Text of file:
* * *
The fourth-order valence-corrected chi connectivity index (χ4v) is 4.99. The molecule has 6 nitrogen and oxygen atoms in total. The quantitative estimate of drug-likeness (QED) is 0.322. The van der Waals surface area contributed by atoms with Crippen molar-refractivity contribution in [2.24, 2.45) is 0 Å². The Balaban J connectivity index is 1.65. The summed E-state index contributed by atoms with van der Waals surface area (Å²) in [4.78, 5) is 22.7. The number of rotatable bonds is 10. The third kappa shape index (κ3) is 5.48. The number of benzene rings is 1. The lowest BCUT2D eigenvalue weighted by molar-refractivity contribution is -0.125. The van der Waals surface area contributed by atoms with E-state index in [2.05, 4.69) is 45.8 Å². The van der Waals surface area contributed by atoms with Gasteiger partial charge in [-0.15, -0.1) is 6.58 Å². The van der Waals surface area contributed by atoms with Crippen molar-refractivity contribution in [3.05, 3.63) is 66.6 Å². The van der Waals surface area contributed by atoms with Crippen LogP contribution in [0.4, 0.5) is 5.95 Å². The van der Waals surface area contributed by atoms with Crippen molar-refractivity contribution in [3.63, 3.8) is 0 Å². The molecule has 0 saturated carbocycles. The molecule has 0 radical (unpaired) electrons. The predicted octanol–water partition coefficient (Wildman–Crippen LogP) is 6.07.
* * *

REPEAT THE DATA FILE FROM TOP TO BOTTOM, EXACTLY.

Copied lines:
The fourth-order valence-corrected chi connectivity index (χ4v) is 4.99. The molecule has 6 nitrogen and oxygen atoms in total. The quantitative estimate of drug-likeness (QED) is 0.322. The van der Waals surface area contributed by atoms with Crippen molar-refractivity contribution in [2.24, 2.45) is 0 Å². The Balaban J connectivity index is 1.65. The summed E-state index contributed by atoms with van der Waals surface area (Å²) in [4.78, 5) is 22.7. The number of rotatable bonds is 10. The third kappa shape index (κ3) is 5.48. The number of benzene rings is 1. The lowest BCUT2D eigenvalue weighted by molar-refractivity contribution is -0.125. The van der Waals surface area contributed by atoms with E-state index in [2.05, 4.69) is 45.8 Å². The van der Waals surface area contributed by atoms with Gasteiger partial charge in [-0.15, -0.1) is 6.58 Å². The van der Waals surface area contributed by atoms with Crippen molar-refractivity contribution in [3.05, 3.63) is 66.6 Å². The van der Waals surface area contributed by atoms with Crippen LogP contribution in [0.4, 0.5) is 5.95 Å². The van der Waals surface area contributed by atoms with Crippen molar-refractivity contribution in [3.63, 3.8) is 0 Å². The molecule has 0 saturated carbocycles. The molecule has 0 radical (unpaired) electrons. The predicted octanol–water partition coefficient (Wildman–Crippen LogP) is 6.07.